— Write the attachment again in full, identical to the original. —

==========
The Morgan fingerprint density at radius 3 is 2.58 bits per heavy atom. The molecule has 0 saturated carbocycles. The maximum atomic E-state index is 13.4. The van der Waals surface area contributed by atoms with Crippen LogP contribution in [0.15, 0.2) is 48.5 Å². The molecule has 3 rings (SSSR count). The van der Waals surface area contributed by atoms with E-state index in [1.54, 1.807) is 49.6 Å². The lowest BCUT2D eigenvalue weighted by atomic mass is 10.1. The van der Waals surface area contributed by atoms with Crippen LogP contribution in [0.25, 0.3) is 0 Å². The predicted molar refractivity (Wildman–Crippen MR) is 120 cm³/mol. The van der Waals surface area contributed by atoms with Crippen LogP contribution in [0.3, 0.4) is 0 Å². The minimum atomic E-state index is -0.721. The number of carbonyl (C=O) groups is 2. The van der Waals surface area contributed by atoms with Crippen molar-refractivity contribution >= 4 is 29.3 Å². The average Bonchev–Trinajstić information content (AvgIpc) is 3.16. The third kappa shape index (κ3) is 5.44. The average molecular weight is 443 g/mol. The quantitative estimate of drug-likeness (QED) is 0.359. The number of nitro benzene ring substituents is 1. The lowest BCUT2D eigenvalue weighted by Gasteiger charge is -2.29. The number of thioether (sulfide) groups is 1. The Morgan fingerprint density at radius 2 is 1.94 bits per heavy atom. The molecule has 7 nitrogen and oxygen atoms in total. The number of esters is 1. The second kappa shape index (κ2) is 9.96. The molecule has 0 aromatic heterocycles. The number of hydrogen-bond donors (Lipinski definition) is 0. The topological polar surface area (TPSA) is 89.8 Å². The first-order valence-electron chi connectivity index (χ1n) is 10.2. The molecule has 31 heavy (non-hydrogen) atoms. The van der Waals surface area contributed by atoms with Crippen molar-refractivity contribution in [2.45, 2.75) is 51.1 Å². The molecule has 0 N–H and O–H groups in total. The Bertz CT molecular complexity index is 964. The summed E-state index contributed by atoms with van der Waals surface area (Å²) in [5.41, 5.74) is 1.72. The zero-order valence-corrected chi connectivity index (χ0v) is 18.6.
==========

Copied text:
The Morgan fingerprint density at radius 3 is 2.58 bits per heavy atom. The molecule has 0 saturated carbocycles. The maximum atomic E-state index is 13.4. The van der Waals surface area contributed by atoms with Crippen LogP contribution in [0.15, 0.2) is 48.5 Å². The molecule has 3 rings (SSSR count). The van der Waals surface area contributed by atoms with E-state index in [1.54, 1.807) is 49.6 Å². The lowest BCUT2D eigenvalue weighted by atomic mass is 10.1. The van der Waals surface area contributed by atoms with Crippen LogP contribution in [0.25, 0.3) is 0 Å². The predicted molar refractivity (Wildman–Crippen MR) is 120 cm³/mol. The van der Waals surface area contributed by atoms with Crippen LogP contribution in [0.3, 0.4) is 0 Å². The minimum atomic E-state index is -0.721. The number of carbonyl (C=O) groups is 2. The van der Waals surface area contributed by atoms with Crippen molar-refractivity contribution >= 4 is 29.3 Å². The average Bonchev–Trinajstić information content (AvgIpc) is 3.16. The third kappa shape index (κ3) is 5.44. The average molecular weight is 443 g/mol. The quantitative estimate of drug-likeness (QED) is 0.359. The number of nitro benzene ring substituents is 1. The lowest BCUT2D eigenvalue weighted by Gasteiger charge is -2.29. The number of thioether (sulfide) groups is 1. The Morgan fingerprint density at radius 2 is 1.94 bits per heavy atom. The molecule has 7 nitrogen and oxygen atoms in total. The number of esters is 1. The second kappa shape index (κ2) is 9.96. The molecule has 0 aromatic heterocycles. The number of hydrogen-bond donors (Lipinski definition) is 0. The topological polar surface area (TPSA) is 89.8 Å². The first-order valence-electron chi connectivity index (χ1n) is 10.2. The molecule has 31 heavy (non-hydrogen) atoms. The van der Waals surface area contributed by atoms with Crippen molar-refractivity contribution in [2.45, 2.75) is 51.1 Å². The molecule has 0 N–H and O–H groups in total. The Bertz CT molecular complexity index is 964. The summed E-state index contributed by atoms with van der Waals surface area (Å²) in [5.41, 5.74) is 1.72. The zero-order valence-corrected chi connectivity index (χ0v) is 18.6.